Libertatem Magazine

CASE ANALYSIS: T. Sivakumar v The Inspector of Police & Ors

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Citation: AIR 2012 Mad 62


A father approached the Madras High Court to order the Inspector of Police (the first respondent) to ensure his daughter’s release from the custody of a father and his son (second and third respondents). The petitioner contended that the respondents had kidnapped her and documented a habeas corpus petition on this premise. 

However, the daughter recorded an affidavit affirming that she had willingly married the second respondent, and that she was not being detained wrongfully. She conveyed that her parents had begun arranging her marriage to her maternal uncle without her consent. Thus, she left her home voluntarily. The respondents filed a petition for the girl to attend college and reside in the accommodation provided there. Given that she did not want to live with her parents, the girl was accommodated in a children’s home by the Madras High Court.


While deliberating upon the issues of the case, the Madras High Court alluded to certain inquiries encompassing marriage, custody and guardianship to a three-judge bench. However, as ‘guardianship’ is the main objective of this assignment, the researcher shall analyze only the following issues: 

  • Whether the bridegroom is the natural guardian of the minor child?;
  • Whether the bridegroom is entrusted with the minor child’s custody?; and
  • Whether the minor, upon her discretion, can walk away from the natural guardianship of her parents?

Section 6(c) of the Hindu Minority and Guardianship Act provides that “the natural guardians of a Hindu minor; in respect of the minor’s person as well as in respect of the minor’s property in the case of a married girl is the husband.”

Section 2 of the Hindu Minority and Guardianship Act provides that “the provisions of this Act shall be in addition to, and not, in derogation of, the Guardians and Wards Act, 1890.”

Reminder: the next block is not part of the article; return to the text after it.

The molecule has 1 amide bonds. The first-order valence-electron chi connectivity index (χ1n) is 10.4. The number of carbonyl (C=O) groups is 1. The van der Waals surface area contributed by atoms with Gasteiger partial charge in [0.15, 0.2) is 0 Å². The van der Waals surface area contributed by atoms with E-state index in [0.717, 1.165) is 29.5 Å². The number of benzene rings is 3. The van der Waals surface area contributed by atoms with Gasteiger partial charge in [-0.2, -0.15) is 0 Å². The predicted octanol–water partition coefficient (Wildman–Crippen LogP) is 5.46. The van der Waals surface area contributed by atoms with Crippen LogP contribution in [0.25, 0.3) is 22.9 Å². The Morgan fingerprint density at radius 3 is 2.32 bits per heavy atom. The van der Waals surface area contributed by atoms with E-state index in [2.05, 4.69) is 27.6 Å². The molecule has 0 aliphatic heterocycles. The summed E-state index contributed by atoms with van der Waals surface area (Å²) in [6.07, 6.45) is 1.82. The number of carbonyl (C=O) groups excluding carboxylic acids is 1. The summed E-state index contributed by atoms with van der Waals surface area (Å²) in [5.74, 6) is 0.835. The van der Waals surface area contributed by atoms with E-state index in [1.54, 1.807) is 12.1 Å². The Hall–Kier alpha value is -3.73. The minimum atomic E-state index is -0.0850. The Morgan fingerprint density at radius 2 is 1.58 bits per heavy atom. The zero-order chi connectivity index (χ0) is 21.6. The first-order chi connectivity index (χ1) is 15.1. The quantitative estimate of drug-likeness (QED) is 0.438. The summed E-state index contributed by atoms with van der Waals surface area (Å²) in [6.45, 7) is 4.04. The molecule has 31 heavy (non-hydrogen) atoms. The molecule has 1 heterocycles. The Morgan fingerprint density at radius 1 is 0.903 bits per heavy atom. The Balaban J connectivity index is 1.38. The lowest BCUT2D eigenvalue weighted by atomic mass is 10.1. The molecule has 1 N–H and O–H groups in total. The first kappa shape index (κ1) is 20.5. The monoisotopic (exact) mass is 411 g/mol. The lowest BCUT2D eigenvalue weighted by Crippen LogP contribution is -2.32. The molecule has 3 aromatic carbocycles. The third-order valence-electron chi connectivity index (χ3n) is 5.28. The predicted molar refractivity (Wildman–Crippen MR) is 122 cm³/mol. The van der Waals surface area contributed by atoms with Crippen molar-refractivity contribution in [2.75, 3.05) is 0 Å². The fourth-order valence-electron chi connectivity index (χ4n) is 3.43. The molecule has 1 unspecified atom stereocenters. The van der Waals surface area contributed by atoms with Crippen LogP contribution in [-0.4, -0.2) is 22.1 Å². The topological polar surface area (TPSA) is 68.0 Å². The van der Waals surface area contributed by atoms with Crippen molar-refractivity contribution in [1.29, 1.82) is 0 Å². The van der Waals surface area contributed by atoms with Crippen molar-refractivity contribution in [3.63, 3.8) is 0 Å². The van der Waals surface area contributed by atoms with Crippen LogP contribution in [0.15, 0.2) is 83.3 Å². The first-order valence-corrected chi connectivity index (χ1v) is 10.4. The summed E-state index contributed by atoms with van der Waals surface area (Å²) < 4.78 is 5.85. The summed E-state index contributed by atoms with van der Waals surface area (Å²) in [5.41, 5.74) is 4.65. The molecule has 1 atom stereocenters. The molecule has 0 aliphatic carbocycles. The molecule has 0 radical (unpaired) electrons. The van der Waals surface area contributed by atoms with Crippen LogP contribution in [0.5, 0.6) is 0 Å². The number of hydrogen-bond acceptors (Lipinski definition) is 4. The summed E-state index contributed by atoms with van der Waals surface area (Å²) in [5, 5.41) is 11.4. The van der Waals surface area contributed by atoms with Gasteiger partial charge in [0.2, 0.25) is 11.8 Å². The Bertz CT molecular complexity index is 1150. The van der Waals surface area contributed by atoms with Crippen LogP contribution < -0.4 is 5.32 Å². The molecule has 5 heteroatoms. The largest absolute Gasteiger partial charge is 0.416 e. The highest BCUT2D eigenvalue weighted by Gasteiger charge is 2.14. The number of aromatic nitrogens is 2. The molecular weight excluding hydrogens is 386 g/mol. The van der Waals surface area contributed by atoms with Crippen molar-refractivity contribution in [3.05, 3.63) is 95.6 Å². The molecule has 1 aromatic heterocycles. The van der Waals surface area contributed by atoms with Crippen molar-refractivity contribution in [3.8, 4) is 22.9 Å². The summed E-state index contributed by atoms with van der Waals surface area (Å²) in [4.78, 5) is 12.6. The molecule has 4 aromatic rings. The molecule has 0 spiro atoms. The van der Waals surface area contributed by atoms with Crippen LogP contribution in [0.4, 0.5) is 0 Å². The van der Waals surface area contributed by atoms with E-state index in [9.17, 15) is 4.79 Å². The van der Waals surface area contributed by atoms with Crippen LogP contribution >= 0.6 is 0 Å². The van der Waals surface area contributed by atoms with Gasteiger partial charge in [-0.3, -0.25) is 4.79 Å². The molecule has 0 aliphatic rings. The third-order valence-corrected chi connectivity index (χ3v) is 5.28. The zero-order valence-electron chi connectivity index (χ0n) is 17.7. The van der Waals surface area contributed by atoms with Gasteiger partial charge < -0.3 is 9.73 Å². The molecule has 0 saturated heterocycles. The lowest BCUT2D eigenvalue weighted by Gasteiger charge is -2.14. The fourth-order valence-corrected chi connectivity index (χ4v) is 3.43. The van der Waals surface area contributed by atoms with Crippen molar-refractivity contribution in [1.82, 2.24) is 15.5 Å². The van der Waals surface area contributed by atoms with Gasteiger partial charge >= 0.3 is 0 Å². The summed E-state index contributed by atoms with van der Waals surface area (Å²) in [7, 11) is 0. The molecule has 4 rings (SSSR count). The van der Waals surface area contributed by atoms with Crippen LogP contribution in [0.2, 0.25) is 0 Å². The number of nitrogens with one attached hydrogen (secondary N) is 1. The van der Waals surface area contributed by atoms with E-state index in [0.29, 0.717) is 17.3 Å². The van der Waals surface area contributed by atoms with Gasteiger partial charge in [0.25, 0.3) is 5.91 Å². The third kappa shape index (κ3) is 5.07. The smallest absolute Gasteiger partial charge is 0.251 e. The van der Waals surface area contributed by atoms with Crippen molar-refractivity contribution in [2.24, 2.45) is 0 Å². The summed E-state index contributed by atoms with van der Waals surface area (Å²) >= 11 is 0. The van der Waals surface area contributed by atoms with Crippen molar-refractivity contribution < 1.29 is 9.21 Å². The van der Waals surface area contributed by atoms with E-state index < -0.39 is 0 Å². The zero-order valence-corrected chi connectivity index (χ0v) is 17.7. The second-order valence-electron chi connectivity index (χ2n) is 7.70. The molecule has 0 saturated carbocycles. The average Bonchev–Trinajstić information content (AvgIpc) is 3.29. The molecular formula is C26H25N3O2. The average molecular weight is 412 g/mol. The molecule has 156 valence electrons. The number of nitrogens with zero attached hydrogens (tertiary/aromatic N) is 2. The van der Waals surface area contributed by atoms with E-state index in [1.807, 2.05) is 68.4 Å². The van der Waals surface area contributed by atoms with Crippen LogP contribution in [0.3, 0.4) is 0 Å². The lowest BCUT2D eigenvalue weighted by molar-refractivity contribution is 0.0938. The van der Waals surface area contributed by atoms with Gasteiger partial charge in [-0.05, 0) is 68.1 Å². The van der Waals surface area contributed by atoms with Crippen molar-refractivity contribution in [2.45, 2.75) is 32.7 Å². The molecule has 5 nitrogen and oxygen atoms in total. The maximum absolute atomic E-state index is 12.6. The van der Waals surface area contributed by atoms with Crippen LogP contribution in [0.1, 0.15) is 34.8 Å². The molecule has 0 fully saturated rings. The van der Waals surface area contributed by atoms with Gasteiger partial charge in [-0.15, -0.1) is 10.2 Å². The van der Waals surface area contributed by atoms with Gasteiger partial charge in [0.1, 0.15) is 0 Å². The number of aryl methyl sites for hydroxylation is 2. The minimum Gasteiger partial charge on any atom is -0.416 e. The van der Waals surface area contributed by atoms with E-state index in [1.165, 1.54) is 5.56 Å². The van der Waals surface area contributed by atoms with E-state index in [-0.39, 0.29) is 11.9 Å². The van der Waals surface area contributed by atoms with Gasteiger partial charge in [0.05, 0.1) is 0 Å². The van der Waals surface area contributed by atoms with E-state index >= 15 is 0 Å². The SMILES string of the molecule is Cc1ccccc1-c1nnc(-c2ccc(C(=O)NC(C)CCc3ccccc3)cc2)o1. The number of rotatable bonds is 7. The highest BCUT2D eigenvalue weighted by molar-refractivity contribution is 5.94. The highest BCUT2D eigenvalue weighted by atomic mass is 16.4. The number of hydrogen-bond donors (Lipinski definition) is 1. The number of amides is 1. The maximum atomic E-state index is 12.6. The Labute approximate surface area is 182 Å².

• Analysis 

The Court noted that Section 6(c) of the Hindu Minority and Guardianship Act states that provides that a married minor’s natural guardian is her husband who thereby replaces her parents as the natural guardians. However, taking Section 3 of the Prohibition of Child Marriage Act, 2006 into account, under which such marriage is voidable, the bridegroom in question may not be legally deemed as her valid husband.[] Therefore, Section 6(c) of the Hindu Minority and Guardianship Act, would impliedly stand repealed by the Prohibition of Child Marriage Act because the provisions of the latter hold primacy over the former.

Coming to the question of a minor child’s custody, the Court observed that Section 2 of the Hindu Minority and Guardianship Act, would be in addition to and not in derogation of the Guardians and Wards Act, 1890. Section 12(3) of the Guardians and Wards Act provides that the District Court cannot put a minor in the temporary custody of an individual claiming to be her guardian by virtue of marriage, unless the minor has sought her parents’ consent for the same.[] Therefore, even if it were to be assumed that the husband is the natural guardian, the minor’s temporary custody can’t be bestowed upon him if she hasn’t taken her parents’ consent.